With “A Most Wondrous Place” finally published, this is another item I’ve been eager to draw and write.
As you may know, chickens can fly, just not particularly well. When Amelia was in her first year, she could fly 6 to 8 feet above the ground and for a distance of about 30 feet. But I have always wanted to give her “a grand adventure flight.” I imagine this as a sequence of full page illustrations from around the world with fast-paced captions.
My hope is that if you can believe, even if only for a moment, that Amelia can fly like this, then you will believe you can accomplish the remarkable as well.
Our morning sky had been speckless, just as speckless as the day Amelia set off on her grand adventure. In truth, she did not feel it was a grand adventure at all. It was simply something she had to do. She had no choice.
While the others played and scratched and pecked, Amelia came and sat at my feet. She had always been more like a person than a chicken.
“Did you see the speckless sky this morning, Amelia?”
“I study the sky each morning. It tells me what to expect for the day.”
“I remember another spring morning with a speckless sky like we had today. It was the morning you flew away to see if you could be lost and not afraid.”
We both looked up and examined the few wispy clouds that had moved in since morning, just as Amelia knew they would.
“Tell me again about the speckless sky, Amelia. I want to feel like I am flying with you. I want to see it the way you did.”
I closed my eyes, and she began the same way she always did.
“The sky was as speckless as an empty sheet of paper. An empty, crystalline, pure blue sheet of paper. But it was still an empty sheet, waiting to be drawn or written upon.
“Only that sheet was endless, and it belonged to me. I could do whatever I wanted with it or nothing at all. And then the lines of the longitudes and latitudes began calling me to see what I could see.”
“But you could not fly the way you had hoped to fly that day, could you?”
“No, not that day. Not until you taught Emily to draw. She did not understand things like how she could see the moon from our garden but someone on the moon could not see the flowers blooming here.
“But she believed what you had told her. She believed drawing lets you do things you could never do any other way. For us, believing is better than understanding, especially when you want to fly.”
“Tell me about flying with your Map Of The World,” I said.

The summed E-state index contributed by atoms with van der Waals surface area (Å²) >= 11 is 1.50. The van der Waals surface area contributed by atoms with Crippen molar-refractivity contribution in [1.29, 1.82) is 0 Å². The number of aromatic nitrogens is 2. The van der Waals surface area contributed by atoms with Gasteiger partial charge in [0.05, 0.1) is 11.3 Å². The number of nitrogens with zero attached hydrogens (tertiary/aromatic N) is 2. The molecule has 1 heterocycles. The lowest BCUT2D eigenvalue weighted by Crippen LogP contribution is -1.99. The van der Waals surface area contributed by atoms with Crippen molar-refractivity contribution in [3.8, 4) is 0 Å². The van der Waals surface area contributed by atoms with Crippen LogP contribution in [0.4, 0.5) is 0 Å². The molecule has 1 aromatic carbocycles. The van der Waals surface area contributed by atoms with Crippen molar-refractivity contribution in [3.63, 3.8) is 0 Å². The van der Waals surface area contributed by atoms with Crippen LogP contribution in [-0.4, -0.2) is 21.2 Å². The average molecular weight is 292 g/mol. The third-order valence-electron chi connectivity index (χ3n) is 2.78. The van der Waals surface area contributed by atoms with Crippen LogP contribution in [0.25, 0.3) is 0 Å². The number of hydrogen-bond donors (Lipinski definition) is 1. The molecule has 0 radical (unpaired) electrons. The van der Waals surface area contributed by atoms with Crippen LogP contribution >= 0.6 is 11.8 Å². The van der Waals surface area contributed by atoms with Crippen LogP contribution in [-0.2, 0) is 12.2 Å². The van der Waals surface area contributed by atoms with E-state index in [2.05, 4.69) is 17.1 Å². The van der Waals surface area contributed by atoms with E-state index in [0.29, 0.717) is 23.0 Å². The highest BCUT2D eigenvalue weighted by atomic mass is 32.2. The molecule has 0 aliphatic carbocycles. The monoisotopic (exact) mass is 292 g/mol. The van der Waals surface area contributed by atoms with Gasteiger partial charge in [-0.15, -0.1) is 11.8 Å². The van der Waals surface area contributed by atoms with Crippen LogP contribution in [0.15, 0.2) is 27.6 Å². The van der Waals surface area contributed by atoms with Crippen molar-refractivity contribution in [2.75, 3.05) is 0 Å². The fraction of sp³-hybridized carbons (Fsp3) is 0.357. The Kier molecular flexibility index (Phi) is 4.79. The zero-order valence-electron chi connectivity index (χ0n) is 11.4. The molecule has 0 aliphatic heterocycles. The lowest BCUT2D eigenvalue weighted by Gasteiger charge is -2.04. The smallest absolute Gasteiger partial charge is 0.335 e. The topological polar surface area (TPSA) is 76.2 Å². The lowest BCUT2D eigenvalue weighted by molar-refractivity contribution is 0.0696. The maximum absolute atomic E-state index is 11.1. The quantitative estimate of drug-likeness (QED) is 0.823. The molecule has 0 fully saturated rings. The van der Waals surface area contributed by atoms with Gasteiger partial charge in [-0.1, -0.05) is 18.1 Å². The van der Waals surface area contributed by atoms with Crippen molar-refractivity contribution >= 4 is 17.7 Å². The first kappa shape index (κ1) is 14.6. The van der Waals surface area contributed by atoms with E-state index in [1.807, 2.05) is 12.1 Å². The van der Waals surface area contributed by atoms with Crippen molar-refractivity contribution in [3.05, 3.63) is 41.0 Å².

Even though I did not open my eyes to check and see, I knew she had closed her eyes as well. And so, she began to tell me as she had done many times before.
“I soared along the dotted lines and plunged down on the double lines.
“I banked into the solid lines and climbed upward to the dashy lines,
“Then way up high beyond the earth to where there simply were no lines at all.”
She said all this with a rhythm that moved and pressed onward just as she must have.
“And then what, Amelia?”
“I rushed past the global winds and cried out for all the world to hear, ‘This is happiness!’
“Oyster boats and fishing piers, peanut fields and cotton fields, then fields and fields and fields with corn as far as any eyes could see,
“Along the rugged, ragged coast, up to the Arctic tundra bare, to where the snowy owls hunt, traveling on and on and on.
“I felt that love was carrying me to trace the rivers to the sea, to plunge into the fiords deep, to make a mark for all to see there on that sheet of speckless blue.
“Then onward to the islands broad, above their mountains topped with snow, and down below the only speck, an eagle wishing he was me.”
“And what else, Amelia?”
“I may have wing-flapped once or twice, but that was only just to steer.
“And finally at last I found the places that no one else had been.”
“And your Map Of The World?”
“I flew beyond my treasured map, the special map that I had made, beyond its borders, off the page, no longer sure of where I was.
“Beyond the line and markings there, I soared without a single care, and felt at last that I was lost, as simply lost as lost could be.”
“But you weren’t afraid, were you?”
”Fear had no place within my heart,” she said, and I felt our journey gliding back to earth.
”And tell me why, Amelia.”
“It does not matter where or how far away I go, as long as I am loved, I am never truly lost,” she said. “As long as I am loved, I will always know where I am. I will be in your heart and in Emily’s heart, just as we, all of us, are in the heart of Forever.”
We both sat silently until, at last, her memories and my imaginings landed together.
“Thank you, Amelia.”
Almost two years ago, I wrote and illustrated a set of four posts titled “Emily’s Summer Drawing Camp” in which we discover Emily has a remarkable gift. Because she has so much love in her heart for Amelia and because she truly believes “Drawing lets you do things you would never be able to do any other way,” remarkable things happen when Emily draws. More next time!